The majority of women with the most common type of early-stage breast cancer can safely skip chemotherapy after surgery, according to a highly anticipated new report. The results, released Sunday, are expected to accelerate the decline in chemotherapy for the disease.

“We have been waiting for these results for years,” said Allison Kurian, an oncologist at Stanford University who was not involved in the trial. “They are going to change treatment and remove uncertainty for women making decisions.”

The findings came from the largest breast cancer treatment trial ever conducted and showed that most patients who have an intermediate risk of a cancer recurrence — a group that numbers 65,000 women a year in the United States — can avoid chemotherapy and its often debilitating side effects.

The same decade-long study had previously confirmed that patients at low risk, as determined by a genomic test of their tumors, can skip chemotherapy.

The two groups taken together account for about 70 percent of women diagnosed with the most common type of breast cancer. That means more than 85,000 women a year can safely forgo chemotherapy.

The cancer in question is driven by hormones, has not spread to the lymph nodes and does not contain a protein called HER2.

The results came from a federally sponsored trial called ­TAILORx, which was designed to help doctors more precisely tailor treatments for early-stage breast cancer. Since 2006, the trial has enrolled more than 10,000 women in the United States and five other countries diagnosed with early-stage breast cancer and followed their progress through post-surgery treatment.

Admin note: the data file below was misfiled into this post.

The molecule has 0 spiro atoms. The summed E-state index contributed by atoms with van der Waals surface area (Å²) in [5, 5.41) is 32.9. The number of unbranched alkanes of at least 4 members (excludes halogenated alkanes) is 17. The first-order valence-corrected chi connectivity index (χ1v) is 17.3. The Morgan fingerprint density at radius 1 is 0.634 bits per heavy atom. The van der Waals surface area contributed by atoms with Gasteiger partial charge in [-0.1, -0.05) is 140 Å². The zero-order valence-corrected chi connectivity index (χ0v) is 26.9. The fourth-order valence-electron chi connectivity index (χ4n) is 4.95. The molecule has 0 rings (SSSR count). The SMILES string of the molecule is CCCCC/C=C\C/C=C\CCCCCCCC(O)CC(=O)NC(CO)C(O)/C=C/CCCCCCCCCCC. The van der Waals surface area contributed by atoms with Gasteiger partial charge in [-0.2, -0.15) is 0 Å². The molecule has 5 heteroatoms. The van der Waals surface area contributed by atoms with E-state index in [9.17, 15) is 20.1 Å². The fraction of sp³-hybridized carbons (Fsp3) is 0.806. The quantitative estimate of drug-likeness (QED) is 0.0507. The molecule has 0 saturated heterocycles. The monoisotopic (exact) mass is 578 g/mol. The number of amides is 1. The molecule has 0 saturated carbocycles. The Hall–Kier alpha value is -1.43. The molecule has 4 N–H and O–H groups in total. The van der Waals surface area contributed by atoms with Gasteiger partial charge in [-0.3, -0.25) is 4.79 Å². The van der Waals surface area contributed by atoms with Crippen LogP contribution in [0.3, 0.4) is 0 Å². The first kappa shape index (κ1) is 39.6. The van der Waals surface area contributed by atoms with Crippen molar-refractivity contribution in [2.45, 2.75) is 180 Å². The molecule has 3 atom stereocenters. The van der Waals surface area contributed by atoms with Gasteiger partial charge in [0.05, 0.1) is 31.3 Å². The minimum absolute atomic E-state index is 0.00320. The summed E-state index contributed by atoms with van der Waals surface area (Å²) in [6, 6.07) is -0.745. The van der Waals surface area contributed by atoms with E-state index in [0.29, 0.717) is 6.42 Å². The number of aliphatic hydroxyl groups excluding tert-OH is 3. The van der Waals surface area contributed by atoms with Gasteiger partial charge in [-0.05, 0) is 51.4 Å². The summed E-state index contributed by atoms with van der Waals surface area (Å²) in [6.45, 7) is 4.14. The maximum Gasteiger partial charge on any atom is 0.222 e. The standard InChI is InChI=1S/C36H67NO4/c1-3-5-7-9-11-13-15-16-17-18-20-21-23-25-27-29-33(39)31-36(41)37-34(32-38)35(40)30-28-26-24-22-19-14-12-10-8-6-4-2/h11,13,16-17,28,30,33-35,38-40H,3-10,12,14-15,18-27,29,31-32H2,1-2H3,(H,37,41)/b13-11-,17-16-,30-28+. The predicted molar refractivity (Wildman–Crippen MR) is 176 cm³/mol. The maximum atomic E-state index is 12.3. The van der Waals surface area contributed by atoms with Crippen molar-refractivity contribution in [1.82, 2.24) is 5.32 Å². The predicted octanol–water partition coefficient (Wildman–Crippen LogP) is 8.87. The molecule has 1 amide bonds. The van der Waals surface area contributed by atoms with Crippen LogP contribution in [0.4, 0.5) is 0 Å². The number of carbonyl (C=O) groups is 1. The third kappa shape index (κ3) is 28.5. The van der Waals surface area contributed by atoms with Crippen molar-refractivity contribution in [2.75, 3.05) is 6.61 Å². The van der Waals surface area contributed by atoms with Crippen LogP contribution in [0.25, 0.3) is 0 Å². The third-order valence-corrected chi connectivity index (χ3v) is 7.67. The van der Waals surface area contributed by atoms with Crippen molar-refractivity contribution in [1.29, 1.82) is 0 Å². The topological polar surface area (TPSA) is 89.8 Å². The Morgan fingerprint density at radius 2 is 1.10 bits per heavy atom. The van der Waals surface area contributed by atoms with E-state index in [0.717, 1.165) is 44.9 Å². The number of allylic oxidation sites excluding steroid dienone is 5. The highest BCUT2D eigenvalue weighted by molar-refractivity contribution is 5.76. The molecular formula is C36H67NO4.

The patients’ tumors were analyzed using a test called Oncotype DX, which examines the activity of 21 genes to predict the risk of a recurrence over 10 years. Previous studies had made clear that women with low scores could skip chemotherapy and that those with high scores should get it.

The big outstanding question was: What should women with midrange scores get? Such patients have been in “the gray zone, and we haven’t known what to tell them,” Kurian said.

To find the answer, researchers randomly assigned more than 6,700 women with intermediate scores — 11 to 25 — to two groups. After surgery, one group got endocrine therapy only, while the other was treated with endocrine therapy plus chemotherapy. After years of follow-up, the data showed that most patients who did not get chemotherapy fared as well as those who did.

Women age 50 or younger were the notable exception. Those with recurrence scores of 16 and above got a “substantial” benefit from chemotherapy and should consider it, said lead author Joseph Sparano, associate director for clinical research at the Albert Einstein Cancer Center and an oncologist at Montefiore Medical Center in New York.

The trial results are the latest piece of the puzzle on how to treat early-stage breast cancer.

Most patients with the disease have a high survival rate, but their prognoses worsen drastically if their cancer returns in other parts of the body. Because of that, many women with early-stage cancer used to be urged to get chemotherapy in hopes of preventing any spread.

In recent years, however, as many doctors concluded that women with early-stage cancer were being overtreated, they have reduced their use of chemotherapy, which can cause nausea, fatigue and, in rare cases, more serious complications such as leukemia and heart failure.

James Doroshow, director of the cancer treatment and diagnosis division at the National Cancer Institute, which was the primary sponsor of the study, expects treatment guidelines to change quickly based on the findings.

He added that it was important the federal government funded the study because the pharmaceutical industry has little interest in sponsoring trials that result in a reduction of treatment.

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